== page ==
Being a modern woman, I am blessed with agency in the choices relating to my sexuality and partner preferences that past generations of women have not experienced. The importance of that agency is not lost on me. I am also blessed with a healthy sense of knowledge and self-assurance as it relates to sexuality (including health, preferences, subcultures, and practices, etc.). A lot of that is self-taught. I became incredibly curious about sexuality as whole and spent a significant amount of time ensuring that I was well-informed when it came to health, in particular, but also to the other elements.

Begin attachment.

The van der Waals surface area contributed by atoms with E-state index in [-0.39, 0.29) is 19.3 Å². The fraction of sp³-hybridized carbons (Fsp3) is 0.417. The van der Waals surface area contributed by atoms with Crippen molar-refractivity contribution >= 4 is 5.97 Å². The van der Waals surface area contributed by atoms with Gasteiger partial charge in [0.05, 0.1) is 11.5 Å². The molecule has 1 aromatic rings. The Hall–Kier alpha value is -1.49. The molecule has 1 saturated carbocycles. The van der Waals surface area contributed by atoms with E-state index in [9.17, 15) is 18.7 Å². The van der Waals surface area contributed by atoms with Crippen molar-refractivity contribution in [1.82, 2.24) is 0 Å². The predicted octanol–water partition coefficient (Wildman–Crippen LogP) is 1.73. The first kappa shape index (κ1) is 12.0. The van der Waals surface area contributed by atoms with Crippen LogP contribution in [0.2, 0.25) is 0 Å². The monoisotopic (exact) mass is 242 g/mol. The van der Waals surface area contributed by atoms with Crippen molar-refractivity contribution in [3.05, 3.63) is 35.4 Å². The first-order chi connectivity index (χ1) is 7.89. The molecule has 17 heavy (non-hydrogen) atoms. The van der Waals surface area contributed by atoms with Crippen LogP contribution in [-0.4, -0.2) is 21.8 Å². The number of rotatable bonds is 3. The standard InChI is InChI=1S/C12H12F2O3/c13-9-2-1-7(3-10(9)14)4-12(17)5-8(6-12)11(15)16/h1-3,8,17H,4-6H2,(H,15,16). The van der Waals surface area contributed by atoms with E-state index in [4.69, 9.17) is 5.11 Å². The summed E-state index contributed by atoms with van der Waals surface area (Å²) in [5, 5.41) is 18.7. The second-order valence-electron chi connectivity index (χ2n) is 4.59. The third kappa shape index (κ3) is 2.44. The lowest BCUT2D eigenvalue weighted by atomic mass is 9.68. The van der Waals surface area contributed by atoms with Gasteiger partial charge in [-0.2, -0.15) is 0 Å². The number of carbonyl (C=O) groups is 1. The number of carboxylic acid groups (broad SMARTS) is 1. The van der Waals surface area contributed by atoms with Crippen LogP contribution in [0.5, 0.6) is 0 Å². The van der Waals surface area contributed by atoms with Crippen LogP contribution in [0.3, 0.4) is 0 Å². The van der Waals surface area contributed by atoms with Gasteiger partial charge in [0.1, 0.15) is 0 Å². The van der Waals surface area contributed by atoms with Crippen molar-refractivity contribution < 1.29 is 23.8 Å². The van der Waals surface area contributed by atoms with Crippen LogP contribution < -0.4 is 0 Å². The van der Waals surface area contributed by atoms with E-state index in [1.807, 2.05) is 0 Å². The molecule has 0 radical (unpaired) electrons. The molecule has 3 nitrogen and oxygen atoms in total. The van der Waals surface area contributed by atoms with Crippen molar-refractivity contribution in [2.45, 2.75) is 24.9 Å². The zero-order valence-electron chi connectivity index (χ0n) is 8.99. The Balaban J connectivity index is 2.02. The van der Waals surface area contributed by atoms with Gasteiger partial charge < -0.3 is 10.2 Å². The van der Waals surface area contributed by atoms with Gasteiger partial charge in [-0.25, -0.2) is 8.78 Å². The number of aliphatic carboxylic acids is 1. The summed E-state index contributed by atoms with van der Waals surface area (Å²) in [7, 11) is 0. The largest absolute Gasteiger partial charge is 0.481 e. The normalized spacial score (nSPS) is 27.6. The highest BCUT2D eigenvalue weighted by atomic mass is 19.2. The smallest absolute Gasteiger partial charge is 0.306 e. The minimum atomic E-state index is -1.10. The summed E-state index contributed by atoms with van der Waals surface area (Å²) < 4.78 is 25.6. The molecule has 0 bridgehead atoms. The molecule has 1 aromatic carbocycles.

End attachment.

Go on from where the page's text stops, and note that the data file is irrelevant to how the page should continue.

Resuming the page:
When you think about it, human sexuality as a whole is fascinating. We’re blessed with the ability to create tiny people, but it’s about more than that. The entirety of the connection and endless possibilities for pleasure is amazing. We are truly #blessed to have been gifted with these fantastic bodies and the creativity to explore them to the fullest extent possible.

We are all over the board. We like what we like. We want what we want. One of my exes always used to say that he didn’t want limit his connections with other people. I hated the way he said it, but I get it now. I finally understand what he meant.